I’ve been in plenty of uncomfortable situations on airplanes before: the requisite overweight passenger suffocating my comfort zone, or the squalling baby who cries as her ears pop with the altitude change. There was the middle-aged man who reeked of sour alcohol, or the immaculately coiffed grandmother snoring over my shoulder. Experiences like these have made me hate airports and airplanes. I hate the incessant announcements over the intercom, the glazed smile of the flight attendants, the scratchy layered fabric of the seats and the violent gush of the toilets. I hate how expensive a cup of stale coffee is inside the terminals, the cold tile of the floors, and the speckled blue-black carpet that is found in every waiting lounge all over the world.
But this hatred for airports becomes muted and turns into blind affection when I remember the times my dad came home. My siblings and I would converge around the escalators while my mother parked the car. We would always arrive a little early, just in case. Suddenly, the bland airport announcements transformed into items of monumental interest; the vast mobs of people became welcoming rather than daunting. It would bring tears to my eyes, watching the hurried, weary hordes break out into loud cheers and enthusiastic applause—and then a crowd of military men would round the corner, grinning good-naturedly with the ovation. My father would stride forward, clad in the familiar camouflaged uniform, clutching the olive-green handles of his durable Army-issued duffel bag. He always looked a little older and a little more tired than when I saw him last, but I wouldn’t tell him that.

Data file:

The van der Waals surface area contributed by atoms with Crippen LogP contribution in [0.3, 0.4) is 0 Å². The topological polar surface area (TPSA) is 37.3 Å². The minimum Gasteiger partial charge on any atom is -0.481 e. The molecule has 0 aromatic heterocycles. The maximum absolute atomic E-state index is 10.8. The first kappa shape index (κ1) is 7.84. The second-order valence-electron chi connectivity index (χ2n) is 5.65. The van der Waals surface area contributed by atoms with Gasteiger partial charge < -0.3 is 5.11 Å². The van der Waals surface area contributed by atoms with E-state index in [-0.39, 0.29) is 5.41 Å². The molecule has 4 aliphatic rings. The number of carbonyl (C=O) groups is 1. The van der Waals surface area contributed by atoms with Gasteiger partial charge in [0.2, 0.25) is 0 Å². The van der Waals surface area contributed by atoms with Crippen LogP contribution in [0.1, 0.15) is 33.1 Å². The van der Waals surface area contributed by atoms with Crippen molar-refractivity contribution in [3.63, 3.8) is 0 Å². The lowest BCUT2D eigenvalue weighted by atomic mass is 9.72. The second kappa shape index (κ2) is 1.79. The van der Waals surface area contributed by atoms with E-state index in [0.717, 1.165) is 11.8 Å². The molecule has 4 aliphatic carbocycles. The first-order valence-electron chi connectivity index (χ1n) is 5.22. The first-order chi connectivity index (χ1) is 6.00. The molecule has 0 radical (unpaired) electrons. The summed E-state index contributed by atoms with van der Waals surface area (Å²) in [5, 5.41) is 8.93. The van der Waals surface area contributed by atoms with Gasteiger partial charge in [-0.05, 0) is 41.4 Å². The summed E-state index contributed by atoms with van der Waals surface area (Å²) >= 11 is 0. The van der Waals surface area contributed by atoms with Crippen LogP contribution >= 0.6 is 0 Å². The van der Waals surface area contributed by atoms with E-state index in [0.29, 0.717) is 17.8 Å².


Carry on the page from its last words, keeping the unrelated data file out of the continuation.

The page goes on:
When we got home, I would go to bed. I had inevitably stayed up too late. But I only pretended to be asleep, for I knew that my dad would come into the room and watch over us for a little bit, exhausted as he must have been. I would shut my eyes and breathe loudly—and only when I heard his reassuringly heavy footsteps leave the room could I sleep.